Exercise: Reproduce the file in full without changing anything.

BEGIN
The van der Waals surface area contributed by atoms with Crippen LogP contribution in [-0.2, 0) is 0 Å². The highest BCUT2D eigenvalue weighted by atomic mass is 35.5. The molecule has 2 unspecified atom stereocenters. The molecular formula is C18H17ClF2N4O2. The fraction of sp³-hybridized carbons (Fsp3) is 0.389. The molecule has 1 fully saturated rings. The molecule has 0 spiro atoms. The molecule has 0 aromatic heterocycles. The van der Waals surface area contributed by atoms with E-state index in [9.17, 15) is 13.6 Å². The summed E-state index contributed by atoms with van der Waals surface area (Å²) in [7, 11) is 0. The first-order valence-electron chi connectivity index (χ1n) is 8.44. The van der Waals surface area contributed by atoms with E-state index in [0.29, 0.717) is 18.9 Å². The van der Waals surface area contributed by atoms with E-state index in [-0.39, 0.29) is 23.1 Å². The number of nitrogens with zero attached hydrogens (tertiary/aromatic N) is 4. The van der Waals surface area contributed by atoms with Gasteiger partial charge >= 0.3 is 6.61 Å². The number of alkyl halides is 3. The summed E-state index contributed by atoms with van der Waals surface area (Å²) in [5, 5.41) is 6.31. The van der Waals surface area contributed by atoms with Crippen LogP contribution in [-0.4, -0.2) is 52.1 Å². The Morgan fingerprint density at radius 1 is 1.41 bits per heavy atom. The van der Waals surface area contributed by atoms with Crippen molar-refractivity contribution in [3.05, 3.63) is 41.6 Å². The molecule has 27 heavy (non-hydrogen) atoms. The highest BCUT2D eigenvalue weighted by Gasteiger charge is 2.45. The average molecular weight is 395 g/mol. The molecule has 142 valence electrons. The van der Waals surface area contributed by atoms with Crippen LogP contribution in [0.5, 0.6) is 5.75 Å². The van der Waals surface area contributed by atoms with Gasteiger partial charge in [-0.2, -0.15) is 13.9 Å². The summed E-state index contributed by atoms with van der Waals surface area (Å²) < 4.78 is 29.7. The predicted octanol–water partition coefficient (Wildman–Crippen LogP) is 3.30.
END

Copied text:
The van der Waals surface area contributed by atoms with Crippen LogP contribution in [-0.2, 0) is 0 Å². The highest BCUT2D eigenvalue weighted by atomic mass is 35.5. The molecule has 2 unspecified atom stereocenters. The molecular formula is C18H17ClF2N4O2. The fraction of sp³-hybridized carbons (Fsp3) is 0.389. The molecule has 1 fully saturated rings. The molecule has 0 spiro atoms. The molecule has 0 aromatic heterocycles. The van der Waals surface area contributed by atoms with E-state index in [9.17, 15) is 13.6 Å². The summed E-state index contributed by atoms with van der Waals surface area (Å²) in [7, 11) is 0. The first-order valence-electron chi connectivity index (χ1n) is 8.44. The van der Waals surface area contributed by atoms with E-state index in [0.29, 0.717) is 18.9 Å². The van der Waals surface area contributed by atoms with E-state index in [-0.39, 0.29) is 23.1 Å². The number of nitrogens with zero attached hydrogens (tertiary/aromatic N) is 4. The van der Waals surface area contributed by atoms with Gasteiger partial charge >= 0.3 is 6.61 Å². The number of alkyl halides is 3. The summed E-state index contributed by atoms with van der Waals surface area (Å²) in [5, 5.41) is 6.31. The van der Waals surface area contributed by atoms with Crippen LogP contribution in [-0.4, -0.2) is 52.1 Å². The Morgan fingerprint density at radius 1 is 1.41 bits per heavy atom. The van der Waals surface area contributed by atoms with Crippen molar-refractivity contribution in [3.05, 3.63) is 41.6 Å². The molecule has 27 heavy (non-hydrogen) atoms. The highest BCUT2D eigenvalue weighted by Gasteiger charge is 2.45. The average molecular weight is 395 g/mol. The molecule has 142 valence electrons. The van der Waals surface area contributed by atoms with Crippen LogP contribution in [0.5, 0.6) is 5.75 Å². The van der Waals surface area contributed by atoms with Gasteiger partial charge in [-0.2, -0.15) is 13.9 Å². The summed E-state index contributed by atoms with van der Waals surface area (Å²) < 4.78 is 29.7. The predicted octanol–water partition coefficient (Wildman–Crippen LogP) is 3.30.